Why a Rez Dog? By Lisa Burke
We have two rez dogs in our household here is Salt Lake City, Utah. Both were adopted from Blackhat Humane Society, although we got them four years apart. I found both dogs online through Blackhat’s website. The first dog we named Sandra Day O’Connor, or Sandy, in honor of the retired Supreme Court justice. The Second, Jack Rascal, we adopted just this past May (2009). Both were homeless strays found, coincidentally, around Chinle, Arizona.
Chinle is in the central part of the vast Navajo reservation and, like many parts of the rez, has a serious and heartbreaking problem with homeless and feral dogs. They eat anything they can catch or scrounge out of garbage cans. Blackhat’s mission is to foster and find homes for some of these dogs, many of whom, at the time they are rescued, have obvious health problems due to the circumstances of their lives.
Sandy, who is probably part coyote, was the bigger challenge for me. She was timid when I brought her up here to the city. Mostly it was just sensory overload. The noise, commotion, and the other dogs and people everywhere freaked her out. But I took her and my old golden retriever, Hannah, everywhere with me and in a short time she realized that when I opened the back of my little station wagon and told them to get in, we would go on a fun adventure somewhere. She sailed into the back of the car.
Life is pleasant for Sandy now. She has gone on many road trips with Hannah and me and she is a great traveling companion. We have gone to nearly all of the states in the west together including many trips to Coronado, California to visit my best friend, Nickie. Sandy loves Nickie and Coronado, which has an off-leash dog area at the local beach. Sandy loves to chase tennis balls in the surf and it is amazing to watch this former rez dog, who probably never found enough water to wade in, much less go swimming, fearlessly dive into the waves as they crash over her head.
Jack Rascal is our newest Blackhat buddy. I certainly didn’t need a third dog but when I saw his photo on the Blackhat website I couldn’t resist. He was another homeless rez dog, in poor health and not very good looking. He had a pretty bad case of mange on his face and legs and part of his tail was missing. He was probably about a year old.
After researching mange and learning that the type afflicting Jack was difficult to eradicate but not contagious, I decided to adopt him. Jack immediately went to our wonderful vet, Dr. Dan Good, in Salt Lake City. Dr. Good had at one time worked on the Shoshone Reservation in Wyoming and has a soft spot for rez dogs. He was able to cure Jack’s mange over a period of two months.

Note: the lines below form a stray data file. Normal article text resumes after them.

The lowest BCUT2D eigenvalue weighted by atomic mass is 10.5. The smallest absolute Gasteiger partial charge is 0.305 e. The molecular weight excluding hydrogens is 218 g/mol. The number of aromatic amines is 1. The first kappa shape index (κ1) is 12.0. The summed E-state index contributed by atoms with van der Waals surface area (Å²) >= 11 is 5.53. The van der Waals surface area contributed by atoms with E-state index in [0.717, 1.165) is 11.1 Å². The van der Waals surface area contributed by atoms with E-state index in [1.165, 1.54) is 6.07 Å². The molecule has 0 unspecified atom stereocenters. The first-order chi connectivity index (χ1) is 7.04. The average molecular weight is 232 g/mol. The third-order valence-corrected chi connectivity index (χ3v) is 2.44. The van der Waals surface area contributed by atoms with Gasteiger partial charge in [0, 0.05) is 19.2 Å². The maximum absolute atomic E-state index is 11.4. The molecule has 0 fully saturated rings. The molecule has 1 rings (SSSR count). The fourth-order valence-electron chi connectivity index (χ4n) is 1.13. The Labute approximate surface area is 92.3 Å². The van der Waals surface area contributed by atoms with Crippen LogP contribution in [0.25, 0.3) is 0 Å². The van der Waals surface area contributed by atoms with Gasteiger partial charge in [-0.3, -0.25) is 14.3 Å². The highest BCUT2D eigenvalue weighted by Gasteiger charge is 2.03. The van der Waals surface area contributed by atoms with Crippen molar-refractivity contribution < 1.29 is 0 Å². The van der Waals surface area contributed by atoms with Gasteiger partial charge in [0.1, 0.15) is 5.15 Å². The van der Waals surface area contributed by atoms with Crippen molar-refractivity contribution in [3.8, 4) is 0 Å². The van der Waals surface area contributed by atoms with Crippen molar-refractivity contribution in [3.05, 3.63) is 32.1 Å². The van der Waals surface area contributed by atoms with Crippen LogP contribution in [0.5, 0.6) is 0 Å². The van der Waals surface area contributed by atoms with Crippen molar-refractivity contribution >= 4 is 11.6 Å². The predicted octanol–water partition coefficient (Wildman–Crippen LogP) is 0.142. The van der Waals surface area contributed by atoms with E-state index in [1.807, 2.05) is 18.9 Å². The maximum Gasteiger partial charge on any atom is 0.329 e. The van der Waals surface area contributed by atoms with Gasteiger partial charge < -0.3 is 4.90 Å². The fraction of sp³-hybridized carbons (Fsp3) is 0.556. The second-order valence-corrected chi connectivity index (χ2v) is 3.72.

(Editor’s note: Blackhat guarantees the health of our animals. In this case, the volunteer warned Lisa that Jack was being treated for mange, and she made the decision to take over his treatment.)
Sandy was absolutely furious when I got Jack Rascal. She didn’t hurt him but she sure wanted to get rid of him. That lasted about 36 hours and then they were playing together in the back yard and chasing each other in and out of the house through the dog door. They are best friends now and love each other. Both dogs learned the rules of our household very quickly. Neither has ever had an accident in the house. Both Sandy and Jack Rascal adjusted to life in the city with the help of Hannah. She has been very patient with both her new friends and she has had a very good influence on them.
When I look at both Sandy and Jack Rascal, I see two dogs who are intelligent, loving and appreciative of what they have been given. Had they not been rescued and adopted they would likely not have survived much longer on the rez. The life expectancy for homeless rez dogs is short and it is a brutal existence.
While I could easily have gone to the local shelter and picked out two wonderful dogs that would love me as much as Sandy and Jack do, I chose to go through Blackhat and adopt from the Navajo Reservation. Blackhat volunteers screen each dog to learn about its disposition, whether it gets along with cats (both of mine do) and children and, if the dog is with them for awhile, they will begin to teach it basic manners to help it adapt to a new home off the reservation.
Adopting from Blackhat obviously helps the dogs, but it also helps the Navajos reduce the dog overpopulation on their reservation. It has been a big
adventure for me and I am very proud of my rez dogs!
Minion’s Story By The Carter Family
When Michelle and I began looking for a dog back in the summer, we both agreed there was more to it than finding our perfect pooch. We believed that special match comes when the dog chooses you as well.
We searched the internet, read the paper and met several great dogs. However, the connection wasn’t there. Then, we saw a listing from Blackhat. In that listing was a cute puppy with a one of a kind face… Minion. We went to meet her at PetSmart in Flagstaff and instantly fell in love with her. Better yet, Minion fell in love with us. While there, we were also informed that Minion would need major surgery to remove her back, left leg as the result of serious injury some time ago. What stuck with us was Minion’s personable and loving demeanor, even though she couldn’t use her injured leg.